What Makes A Memorable Photo? Computers Can Predict Almost As Well As Humans Can


An artificial intelligence algorithm can predict whether a photo will be "memorable" and even tell what parts of it will stick in the memory, researchers at MIT report.

Their "MemNet" algorithm does it by utilizing AI "deep learning" techniques involving pattern recognition and processing similar to that employed by the human brain, the team at MIT's Computer Science and Artificial Intelligence Laboratory says.

"Understanding memorability can help us make systems to capture the most important information, or, conversely, to store information that humans will most likely forget," explains graduate student Aditya Khosla. "It's like having an instant focus group that tells you how likely it is that someone will remember a visual message."

Want to give it a try? The MIT team has put the algorithm online, and you can feed it an image from your Instagram feed for an instant "memorability" check.

While at the moment MemNet just matches humans at assessing memorability, the MIT researchers say it should get even better over time.

They began by feeding MemNet thousands of photos, each ranked with a score indicating how well people had been able to remember them.

After the algorithm was turned loose on them to analyze the visual features, MemNet was able to identify patterns of which photos had proven memorable and what objects within them contributed most to them being so.

The researchers then fed MemNet photos from which the human memorability score had been removed; the system proved able to predict that score as well as the human had, the researchers found.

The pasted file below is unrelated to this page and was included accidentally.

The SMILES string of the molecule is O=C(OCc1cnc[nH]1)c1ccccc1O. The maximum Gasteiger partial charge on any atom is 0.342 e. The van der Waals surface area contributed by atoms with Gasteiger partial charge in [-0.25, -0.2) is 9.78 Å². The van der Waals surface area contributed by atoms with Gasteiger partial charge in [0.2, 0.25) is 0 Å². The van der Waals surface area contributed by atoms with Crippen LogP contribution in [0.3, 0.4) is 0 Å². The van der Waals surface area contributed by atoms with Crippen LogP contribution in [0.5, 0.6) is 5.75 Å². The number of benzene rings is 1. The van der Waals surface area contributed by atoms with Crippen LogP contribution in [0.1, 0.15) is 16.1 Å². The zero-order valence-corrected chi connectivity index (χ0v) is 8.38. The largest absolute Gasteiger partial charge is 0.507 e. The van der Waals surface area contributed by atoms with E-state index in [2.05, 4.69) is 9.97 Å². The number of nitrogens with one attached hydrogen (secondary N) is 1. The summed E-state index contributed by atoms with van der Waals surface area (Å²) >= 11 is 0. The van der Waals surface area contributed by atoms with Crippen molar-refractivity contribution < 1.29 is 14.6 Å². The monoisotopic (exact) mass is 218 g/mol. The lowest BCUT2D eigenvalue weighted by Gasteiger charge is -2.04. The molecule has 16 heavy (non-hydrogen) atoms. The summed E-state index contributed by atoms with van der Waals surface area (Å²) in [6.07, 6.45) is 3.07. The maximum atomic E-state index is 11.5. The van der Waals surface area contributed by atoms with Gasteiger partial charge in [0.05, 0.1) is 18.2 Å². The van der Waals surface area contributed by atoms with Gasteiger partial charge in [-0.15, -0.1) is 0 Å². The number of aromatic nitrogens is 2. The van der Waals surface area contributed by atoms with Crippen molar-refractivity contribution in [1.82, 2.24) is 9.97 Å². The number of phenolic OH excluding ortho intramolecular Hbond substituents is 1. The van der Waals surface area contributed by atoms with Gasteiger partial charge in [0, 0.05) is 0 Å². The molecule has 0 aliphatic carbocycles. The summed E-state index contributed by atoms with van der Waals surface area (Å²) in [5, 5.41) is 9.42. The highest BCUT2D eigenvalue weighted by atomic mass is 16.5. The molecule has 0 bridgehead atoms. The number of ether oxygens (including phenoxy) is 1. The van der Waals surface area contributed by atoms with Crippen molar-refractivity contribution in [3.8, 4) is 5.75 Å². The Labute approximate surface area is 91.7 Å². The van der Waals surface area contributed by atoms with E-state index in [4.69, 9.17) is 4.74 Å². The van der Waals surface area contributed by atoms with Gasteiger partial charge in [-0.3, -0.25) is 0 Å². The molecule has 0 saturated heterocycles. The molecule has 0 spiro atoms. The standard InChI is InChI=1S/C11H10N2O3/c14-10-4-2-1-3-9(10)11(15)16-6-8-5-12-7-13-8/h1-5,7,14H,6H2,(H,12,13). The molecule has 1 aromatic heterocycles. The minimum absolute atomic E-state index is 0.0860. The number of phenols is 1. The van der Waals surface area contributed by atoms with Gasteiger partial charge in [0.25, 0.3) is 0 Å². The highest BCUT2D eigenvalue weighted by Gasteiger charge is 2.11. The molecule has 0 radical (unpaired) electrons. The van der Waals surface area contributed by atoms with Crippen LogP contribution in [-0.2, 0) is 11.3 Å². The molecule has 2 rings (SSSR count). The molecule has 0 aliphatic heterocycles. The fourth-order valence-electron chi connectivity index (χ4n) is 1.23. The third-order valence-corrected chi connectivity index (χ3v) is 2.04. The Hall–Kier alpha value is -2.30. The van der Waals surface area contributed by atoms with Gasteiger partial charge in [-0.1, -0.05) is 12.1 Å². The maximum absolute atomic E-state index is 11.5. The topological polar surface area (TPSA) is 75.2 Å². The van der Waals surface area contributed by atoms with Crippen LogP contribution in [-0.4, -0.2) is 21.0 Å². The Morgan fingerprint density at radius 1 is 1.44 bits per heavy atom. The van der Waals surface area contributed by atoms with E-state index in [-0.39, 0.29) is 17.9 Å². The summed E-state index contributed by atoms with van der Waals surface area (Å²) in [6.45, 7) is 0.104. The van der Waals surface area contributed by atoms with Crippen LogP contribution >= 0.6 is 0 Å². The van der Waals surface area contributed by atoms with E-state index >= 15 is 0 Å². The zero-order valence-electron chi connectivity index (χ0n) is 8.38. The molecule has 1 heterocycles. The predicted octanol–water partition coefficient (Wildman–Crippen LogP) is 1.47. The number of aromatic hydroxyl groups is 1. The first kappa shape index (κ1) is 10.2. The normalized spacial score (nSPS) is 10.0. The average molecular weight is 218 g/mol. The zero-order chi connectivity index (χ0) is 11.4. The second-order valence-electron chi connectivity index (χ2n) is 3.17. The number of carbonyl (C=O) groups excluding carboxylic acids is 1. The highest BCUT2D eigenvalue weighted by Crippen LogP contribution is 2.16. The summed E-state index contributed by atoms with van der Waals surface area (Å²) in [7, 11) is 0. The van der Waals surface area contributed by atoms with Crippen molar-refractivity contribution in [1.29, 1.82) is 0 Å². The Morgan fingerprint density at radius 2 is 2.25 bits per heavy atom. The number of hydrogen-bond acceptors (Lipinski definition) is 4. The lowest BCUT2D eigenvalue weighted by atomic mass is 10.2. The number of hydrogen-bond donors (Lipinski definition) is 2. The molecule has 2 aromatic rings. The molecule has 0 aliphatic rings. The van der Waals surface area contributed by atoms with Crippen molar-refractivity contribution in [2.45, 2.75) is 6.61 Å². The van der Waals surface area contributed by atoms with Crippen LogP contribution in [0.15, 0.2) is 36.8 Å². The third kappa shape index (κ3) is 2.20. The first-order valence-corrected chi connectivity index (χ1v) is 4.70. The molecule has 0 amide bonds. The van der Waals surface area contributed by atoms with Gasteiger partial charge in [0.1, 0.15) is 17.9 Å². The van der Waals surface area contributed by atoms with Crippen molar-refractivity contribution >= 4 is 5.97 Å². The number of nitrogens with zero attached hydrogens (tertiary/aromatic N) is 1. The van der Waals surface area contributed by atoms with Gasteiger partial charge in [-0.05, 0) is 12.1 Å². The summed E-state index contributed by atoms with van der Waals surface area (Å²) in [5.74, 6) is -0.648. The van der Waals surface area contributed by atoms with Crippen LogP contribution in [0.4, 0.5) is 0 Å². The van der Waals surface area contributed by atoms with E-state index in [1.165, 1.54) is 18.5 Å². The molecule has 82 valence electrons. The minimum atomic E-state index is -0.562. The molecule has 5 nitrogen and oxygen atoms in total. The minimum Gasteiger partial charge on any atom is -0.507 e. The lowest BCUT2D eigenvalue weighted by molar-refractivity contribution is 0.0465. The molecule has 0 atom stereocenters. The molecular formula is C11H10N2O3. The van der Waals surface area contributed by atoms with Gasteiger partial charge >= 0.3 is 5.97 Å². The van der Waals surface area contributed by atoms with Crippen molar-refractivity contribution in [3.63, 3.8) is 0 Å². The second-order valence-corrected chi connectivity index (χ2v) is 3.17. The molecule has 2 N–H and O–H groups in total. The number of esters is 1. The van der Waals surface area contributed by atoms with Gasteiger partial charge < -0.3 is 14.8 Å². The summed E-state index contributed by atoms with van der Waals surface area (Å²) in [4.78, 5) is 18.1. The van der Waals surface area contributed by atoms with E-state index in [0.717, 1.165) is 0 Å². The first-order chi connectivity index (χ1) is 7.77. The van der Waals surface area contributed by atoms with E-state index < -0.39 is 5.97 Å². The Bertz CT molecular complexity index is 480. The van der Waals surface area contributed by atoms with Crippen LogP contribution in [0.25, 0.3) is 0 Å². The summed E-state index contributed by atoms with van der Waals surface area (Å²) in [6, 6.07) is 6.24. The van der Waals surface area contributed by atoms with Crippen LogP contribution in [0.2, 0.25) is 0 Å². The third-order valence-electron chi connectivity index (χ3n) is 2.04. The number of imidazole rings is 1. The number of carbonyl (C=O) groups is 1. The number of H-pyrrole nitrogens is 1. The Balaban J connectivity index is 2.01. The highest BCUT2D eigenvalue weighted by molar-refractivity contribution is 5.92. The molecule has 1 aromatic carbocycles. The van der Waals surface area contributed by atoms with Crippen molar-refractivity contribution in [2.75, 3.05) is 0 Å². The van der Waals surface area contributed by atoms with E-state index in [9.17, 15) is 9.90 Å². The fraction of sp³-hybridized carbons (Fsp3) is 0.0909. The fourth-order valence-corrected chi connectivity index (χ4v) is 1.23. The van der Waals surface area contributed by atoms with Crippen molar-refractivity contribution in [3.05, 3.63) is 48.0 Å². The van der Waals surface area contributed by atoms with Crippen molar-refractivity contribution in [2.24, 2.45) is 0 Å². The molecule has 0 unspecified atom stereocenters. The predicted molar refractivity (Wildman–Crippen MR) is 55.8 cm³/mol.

The MIT team says the system could have a number of applications, from improving the visual content of ads and social media postings to developing better teaching resources.

Companies like Apple, Google and Facebook have invested hundreds of millions of dollars on "deep learning" startups to support their technologies.

The significance of the MIT work lies in its ability to match, and perhaps someday surpass, the human brain's capacity to remember.

"While deep-learning has propelled much progress in object recognition and scene understanding, predicting human memory has often been viewed as a higher-level cognitive process that computer scientists will never be able to tackle," says research scientist Aude Oliva, senior investigator for the study. "Well, we can, and we did!"

The researchers presented their work at the International Conference on Computer Vision in Santiago, Chile.

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